The accumulation of human capital in developing countries

Lead Research Organisation: Institute for Fiscal Studies
Department Name: IFS Research Team


I will study the process of human capital accumulation among poor families in developing countries. Recent research in many disciplines has established that human capital, the set of physical capabilities (health, nutritional status) and cognitive and non-cognitive skills that make individuals productive, is key in the process of development, both at the level of the individuals and of societies. From a micro perspective, it is well established that human capital is multidimensional and its accumulation is a complex dynamic process that starts very early in the life of human. Indeed, there is mounting evidence that what happens from conception to 5 has long run consequences, in part because the level of development in the first few years affects the ability individuals have to develop further later in life. This type of dynamic phenomena is what economists call dynamic complementarities of investment in human capital.
It is also increasingly clear that the first few years are particularly malleable. This implies that, if on the one hand children in difficult environments might be particularly vulnerable, on the other, the early years are particularly salient for policy interventions. Well- targeted and well-designed interventions in the early years can have long lasting effects sustained long after the intervention is concluded.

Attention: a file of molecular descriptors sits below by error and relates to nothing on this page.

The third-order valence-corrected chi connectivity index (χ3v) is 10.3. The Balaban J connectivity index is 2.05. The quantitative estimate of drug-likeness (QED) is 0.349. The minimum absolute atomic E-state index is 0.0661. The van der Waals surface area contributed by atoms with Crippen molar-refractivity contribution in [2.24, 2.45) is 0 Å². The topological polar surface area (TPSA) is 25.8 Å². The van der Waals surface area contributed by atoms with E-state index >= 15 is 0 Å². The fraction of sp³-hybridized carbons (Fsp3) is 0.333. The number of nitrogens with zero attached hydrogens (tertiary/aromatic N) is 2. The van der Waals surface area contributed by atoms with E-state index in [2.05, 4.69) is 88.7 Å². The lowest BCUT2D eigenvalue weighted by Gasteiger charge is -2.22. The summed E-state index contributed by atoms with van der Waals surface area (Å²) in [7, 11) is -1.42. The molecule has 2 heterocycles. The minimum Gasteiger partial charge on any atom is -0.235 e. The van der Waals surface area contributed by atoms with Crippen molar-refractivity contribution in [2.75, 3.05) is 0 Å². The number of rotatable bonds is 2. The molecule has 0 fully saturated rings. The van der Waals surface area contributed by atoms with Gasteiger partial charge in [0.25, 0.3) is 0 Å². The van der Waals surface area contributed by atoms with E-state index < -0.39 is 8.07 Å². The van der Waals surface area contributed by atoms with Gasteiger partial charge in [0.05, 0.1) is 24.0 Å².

I intend to answer some of the outstanding issues in the study of human capital accumulation during the early years of poor children in developing countries. My research is articulated around three related themes:
(i) the study of what economist call the production function of human capital; While much is known about the factors that affect the growth of human capital, many outstanding issues (about the size of dynamic complementarities, about the interaction of different components of human capital and about effect of certain inputs) remain.
(ii) The study of the investment decisions poor parents in developing countries make about their children's human capital. Parents invest time and money in their children's development. Modeling these choices and identifying what are the factors that affect them is key for the design of policies aimed at fostering human capital accumulation. Parental choices will react to policies and incentives in ways that might hinder or enhance their effects.
(iii) The identification of distortions in the perceptions that poor parents might have of the human capital production function and of the returns to specific investments. Parent's distorted beliefs might induce wrong choices. By looking at parents choices in contexts where specific interventions (provided to a random subset of the population) change behaviour by changing information, one can identify both the 'distorted' perception parents might have and the actual production function of human capital and contrast them. The identification of such distorted perceptions can also be pursued by measuring directly individual beliefs. Regardless of the method used, the identification of individual beliefs and their possible distortion is key for the design of policy.